Federal law enforcement has been looking into utility contracts in Independence since 2019 (photo courtesy of the City of Independence).
An attorney and former elected official in Independence was indicted Tuesday by a federal grand jury on felonies related to tax evasion.
John C. Carnes, 67, was charged with one count of tax evasion, one count of corruptly endeavoring to obstruct the IRS and seven counts of failure to pay taxes. He appeared in the Western District of Missouri Kansas City Wednesday and was released on bond.
Carnes is a former member of the Jackson County Legislature and Independence City Council who served two years in prison after being convicted in 1989 of bank fraud and bribing another council member. His law license was reinstated in 2006.
More recently, Carnes was involved in two Independence utility projects that have faced years of FBI scrutiny — the city’s decision to purchase the former Rockwood Golf Course to build a solar farm and the contract to demolish the city-owned power plant in Missouri City.
According to the indictment, Carnes allegedly avoided paying taxes between 2012 and 2018 and attempted to hide his tax liability by shifting money into attorney trust accounts, which are supposed to be for funds that are in a lawyer’s possession in connection with representing a client. He allegedly owes nearly $345,000 in back taxes
Federal prosecutors say Carnes deposited $232,000 into attorney trust accounts that came from fees for services related to the sale of the Rockwood Golf Course and the demolition of the Missouri City Power Plant.
The attorney trust accounts were used, the indictment alleges, to prevent the IRS from collecting money Carnes owed on income taxes.
Carnes is also alleged to have withdrawn cash from attorney trust accounts to fund his personal and business expenses, including at Kansas City-area casinos. He also received cash from clients that he did not deposit into his bank accounts.
In an interview Wednesday with the Kansas City Star, Carnes said he’s always represented his clients “within ethical boundaries.”
In 2019, the FBI began questioning local officials in Independence about a pair of utility contracts issued by the city council in 2017.
One contract called for the city to pay a St. Louis company $9.75 million to tear down a power plant that Independence Power and Light was no longer using in Missouri City.
The bid was more than twice that of the other bidder, and the owner of the company that won it had longstanding ties to the lobbyist for Independence Power & Light, former Missouri House Speaker Steve Tilley.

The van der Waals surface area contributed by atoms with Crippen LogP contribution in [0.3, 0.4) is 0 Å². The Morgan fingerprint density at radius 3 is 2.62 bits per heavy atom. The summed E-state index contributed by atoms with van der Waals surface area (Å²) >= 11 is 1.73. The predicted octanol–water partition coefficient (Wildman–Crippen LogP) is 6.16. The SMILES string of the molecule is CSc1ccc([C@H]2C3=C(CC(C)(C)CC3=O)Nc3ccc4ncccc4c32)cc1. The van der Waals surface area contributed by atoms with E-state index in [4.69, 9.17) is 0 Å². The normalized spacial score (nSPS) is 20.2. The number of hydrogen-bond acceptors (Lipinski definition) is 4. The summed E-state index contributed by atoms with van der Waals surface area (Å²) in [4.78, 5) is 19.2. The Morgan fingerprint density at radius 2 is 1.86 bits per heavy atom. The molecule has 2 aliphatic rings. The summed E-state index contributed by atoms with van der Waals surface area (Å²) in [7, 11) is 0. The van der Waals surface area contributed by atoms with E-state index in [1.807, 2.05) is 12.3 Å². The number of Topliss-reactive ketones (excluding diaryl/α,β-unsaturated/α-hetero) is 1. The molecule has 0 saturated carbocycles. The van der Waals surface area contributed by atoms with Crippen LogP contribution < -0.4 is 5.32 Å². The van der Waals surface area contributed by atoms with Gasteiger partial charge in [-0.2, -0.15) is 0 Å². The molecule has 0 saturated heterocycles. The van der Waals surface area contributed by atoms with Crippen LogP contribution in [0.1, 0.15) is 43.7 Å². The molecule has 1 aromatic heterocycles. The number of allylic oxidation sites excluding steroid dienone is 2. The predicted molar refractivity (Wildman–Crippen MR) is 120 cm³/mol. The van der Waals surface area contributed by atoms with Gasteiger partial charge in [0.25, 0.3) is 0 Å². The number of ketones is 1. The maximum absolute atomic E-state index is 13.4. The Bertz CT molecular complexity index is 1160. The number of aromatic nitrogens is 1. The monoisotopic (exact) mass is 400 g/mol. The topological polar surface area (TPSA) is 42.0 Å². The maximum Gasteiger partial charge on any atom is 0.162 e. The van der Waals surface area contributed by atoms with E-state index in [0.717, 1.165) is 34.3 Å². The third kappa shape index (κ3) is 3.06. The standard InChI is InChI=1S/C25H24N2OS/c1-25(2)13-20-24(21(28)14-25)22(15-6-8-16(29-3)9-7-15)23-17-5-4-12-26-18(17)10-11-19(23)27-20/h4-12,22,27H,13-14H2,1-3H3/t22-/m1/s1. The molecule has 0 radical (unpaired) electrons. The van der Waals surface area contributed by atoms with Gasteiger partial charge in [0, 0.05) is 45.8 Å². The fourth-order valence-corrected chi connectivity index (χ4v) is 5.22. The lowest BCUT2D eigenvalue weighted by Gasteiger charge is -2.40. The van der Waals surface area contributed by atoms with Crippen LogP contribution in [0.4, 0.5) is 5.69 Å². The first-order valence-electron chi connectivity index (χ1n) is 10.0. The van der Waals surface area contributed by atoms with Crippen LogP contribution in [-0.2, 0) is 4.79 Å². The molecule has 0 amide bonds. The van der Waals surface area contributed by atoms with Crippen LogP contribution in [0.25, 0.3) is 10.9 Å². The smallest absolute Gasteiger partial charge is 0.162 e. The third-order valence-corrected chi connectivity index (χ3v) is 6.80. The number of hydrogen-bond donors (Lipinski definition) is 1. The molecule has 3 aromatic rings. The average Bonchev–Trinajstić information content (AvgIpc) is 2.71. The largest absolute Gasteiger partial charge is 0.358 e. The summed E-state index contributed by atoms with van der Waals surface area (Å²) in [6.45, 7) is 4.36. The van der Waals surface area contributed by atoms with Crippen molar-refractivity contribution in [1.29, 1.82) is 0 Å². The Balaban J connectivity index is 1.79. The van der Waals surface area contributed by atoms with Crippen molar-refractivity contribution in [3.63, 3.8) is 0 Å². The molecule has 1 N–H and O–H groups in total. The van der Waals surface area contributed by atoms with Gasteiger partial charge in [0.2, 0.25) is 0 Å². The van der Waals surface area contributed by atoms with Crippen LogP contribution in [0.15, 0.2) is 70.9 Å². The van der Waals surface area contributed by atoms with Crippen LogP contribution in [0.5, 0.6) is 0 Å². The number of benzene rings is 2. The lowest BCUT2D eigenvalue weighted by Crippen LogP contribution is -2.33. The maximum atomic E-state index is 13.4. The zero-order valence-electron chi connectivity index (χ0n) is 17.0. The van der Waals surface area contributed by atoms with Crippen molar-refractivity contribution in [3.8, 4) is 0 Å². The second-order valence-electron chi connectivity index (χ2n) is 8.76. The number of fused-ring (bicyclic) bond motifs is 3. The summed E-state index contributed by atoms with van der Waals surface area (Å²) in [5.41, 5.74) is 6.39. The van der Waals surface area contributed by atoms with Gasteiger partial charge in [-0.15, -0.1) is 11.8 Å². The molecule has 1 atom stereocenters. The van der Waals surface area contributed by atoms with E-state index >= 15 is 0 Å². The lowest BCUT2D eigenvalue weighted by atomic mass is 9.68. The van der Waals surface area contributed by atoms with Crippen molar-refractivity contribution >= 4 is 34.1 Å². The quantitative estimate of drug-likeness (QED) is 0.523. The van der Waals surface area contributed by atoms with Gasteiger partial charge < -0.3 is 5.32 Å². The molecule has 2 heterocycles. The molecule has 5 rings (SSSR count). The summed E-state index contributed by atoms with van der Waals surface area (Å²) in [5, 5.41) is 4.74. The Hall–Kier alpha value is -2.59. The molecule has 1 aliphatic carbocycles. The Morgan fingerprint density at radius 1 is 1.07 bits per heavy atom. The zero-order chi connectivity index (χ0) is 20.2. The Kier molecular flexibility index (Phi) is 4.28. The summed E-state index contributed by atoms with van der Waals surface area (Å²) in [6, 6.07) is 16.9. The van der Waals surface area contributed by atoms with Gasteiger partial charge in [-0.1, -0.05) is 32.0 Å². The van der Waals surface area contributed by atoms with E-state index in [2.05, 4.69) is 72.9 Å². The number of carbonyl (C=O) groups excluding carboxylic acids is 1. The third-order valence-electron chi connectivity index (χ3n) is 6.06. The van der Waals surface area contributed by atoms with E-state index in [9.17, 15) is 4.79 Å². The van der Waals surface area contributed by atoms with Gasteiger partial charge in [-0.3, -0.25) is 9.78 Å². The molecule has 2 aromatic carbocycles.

The other contract called for the city to pay nearly $1 million to purchase the former Rockwood Golf Club in order to build a solar farm in a joint venture with Gardner Capital, a Springfield private equity firm.
Gardner Capital is also a Tilley client, and just days before the vote to purchase the property political action committees connected to Tilley and funded Gardner made four $2,500 donations to Independence Mayor Eileen Weir.
She vehemently denied the donations were connected to her vote to endorse the project.
Tilley would later serve as the lobbyist for Titan Fish, a real estate company that sold the golf course to the city for close to twice what it had paid for it just months before. The FBI interviewed Titan Fish’s owner in the summer of 2021 about the utility contracts and medical marijuana licensing.
According to the Missouri Ethics Commission, as of Sept. 1 Tilley’s lobbying firm is no longer registered to lobby on behalf of Independence Power & Light. A spokeswoman for the firm said its contract with the city expired.
Weir briefly ran for re-election earlier this year but dropped out of the race after she barely advanced to the general election. She was replaced by former state Rep. Rory Rowland.
Independence received a pair of grand jury subpoenas in early 2020 seeking records of non-public meetings of the Independence City Council receipts submitted by four members of the Independence City Council for reimbursement.
One of the meetings in question was with Carnes.
The head of Missouri’s medical marijuana program testified under oath in late 2020 that a grand jury subpoena his agency received was likely connected to an FBI investigation in Independence.
There have been no indictments regarding either contract.
This story has been updated.
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